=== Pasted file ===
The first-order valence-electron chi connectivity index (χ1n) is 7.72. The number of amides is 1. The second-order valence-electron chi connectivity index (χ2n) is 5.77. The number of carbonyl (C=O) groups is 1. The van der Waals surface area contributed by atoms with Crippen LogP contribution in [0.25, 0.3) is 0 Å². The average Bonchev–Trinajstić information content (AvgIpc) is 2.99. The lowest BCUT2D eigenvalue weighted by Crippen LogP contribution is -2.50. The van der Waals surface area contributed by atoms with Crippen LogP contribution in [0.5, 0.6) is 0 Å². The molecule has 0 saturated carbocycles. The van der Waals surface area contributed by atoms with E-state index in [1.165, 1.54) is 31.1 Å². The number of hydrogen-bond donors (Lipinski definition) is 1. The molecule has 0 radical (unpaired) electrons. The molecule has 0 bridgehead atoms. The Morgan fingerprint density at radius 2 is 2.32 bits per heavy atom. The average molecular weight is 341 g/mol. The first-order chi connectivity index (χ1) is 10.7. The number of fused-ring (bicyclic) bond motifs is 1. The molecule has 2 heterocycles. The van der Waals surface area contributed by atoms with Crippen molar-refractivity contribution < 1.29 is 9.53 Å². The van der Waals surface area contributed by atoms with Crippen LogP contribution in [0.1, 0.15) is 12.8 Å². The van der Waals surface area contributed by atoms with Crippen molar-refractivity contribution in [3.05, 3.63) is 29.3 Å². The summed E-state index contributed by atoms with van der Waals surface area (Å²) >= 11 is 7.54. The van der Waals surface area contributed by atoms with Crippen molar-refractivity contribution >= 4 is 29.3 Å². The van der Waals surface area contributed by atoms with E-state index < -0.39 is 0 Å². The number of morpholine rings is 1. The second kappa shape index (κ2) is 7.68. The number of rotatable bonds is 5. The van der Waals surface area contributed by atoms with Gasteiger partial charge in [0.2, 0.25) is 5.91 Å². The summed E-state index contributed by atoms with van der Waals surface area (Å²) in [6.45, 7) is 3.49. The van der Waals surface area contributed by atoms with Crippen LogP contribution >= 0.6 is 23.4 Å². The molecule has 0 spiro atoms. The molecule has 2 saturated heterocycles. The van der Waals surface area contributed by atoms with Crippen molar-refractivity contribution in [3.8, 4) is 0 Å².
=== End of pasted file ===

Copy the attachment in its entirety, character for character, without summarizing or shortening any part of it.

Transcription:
The first-order valence-electron chi connectivity index (χ1n) is 7.72. The number of amides is 1. The second-order valence-electron chi connectivity index (χ2n) is 5.77. The number of carbonyl (C=O) groups is 1. The van der Waals surface area contributed by atoms with Crippen LogP contribution in [0.25, 0.3) is 0 Å². The average Bonchev–Trinajstić information content (AvgIpc) is 2.99. The lowest BCUT2D eigenvalue weighted by Crippen LogP contribution is -2.50. The van der Waals surface area contributed by atoms with Crippen LogP contribution in [0.5, 0.6) is 0 Å². The molecule has 0 saturated carbocycles. The van der Waals surface area contributed by atoms with E-state index in [1.165, 1.54) is 31.1 Å². The number of hydrogen-bond donors (Lipinski definition) is 1. The molecule has 0 radical (unpaired) electrons. The molecule has 0 bridgehead atoms. The Morgan fingerprint density at radius 2 is 2.32 bits per heavy atom. The average molecular weight is 341 g/mol. The first-order chi connectivity index (χ1) is 10.7. The number of fused-ring (bicyclic) bond motifs is 1. The molecule has 2 heterocycles. The van der Waals surface area contributed by atoms with Crippen molar-refractivity contribution < 1.29 is 9.53 Å². The van der Waals surface area contributed by atoms with Crippen LogP contribution in [0.1, 0.15) is 12.8 Å². The van der Waals surface area contributed by atoms with Crippen molar-refractivity contribution in [3.05, 3.63) is 29.3 Å². The summed E-state index contributed by atoms with van der Waals surface area (Å²) >= 11 is 7.54. The van der Waals surface area contributed by atoms with Crippen molar-refractivity contribution >= 4 is 29.3 Å². The van der Waals surface area contributed by atoms with E-state index < -0.39 is 0 Å². The number of morpholine rings is 1. The second kappa shape index (κ2) is 7.68. The number of rotatable bonds is 5. The van der Waals surface area contributed by atoms with Gasteiger partial charge in [0.2, 0.25) is 5.91 Å². The summed E-state index contributed by atoms with van der Waals surface area (Å²) in [6.45, 7) is 3.49. The van der Waals surface area contributed by atoms with Crippen LogP contribution >= 0.6 is 23.4 Å². The molecule has 0 spiro atoms. The molecule has 2 saturated heterocycles. The van der Waals surface area contributed by atoms with Crippen molar-refractivity contribution in [3.8, 4) is 0 Å².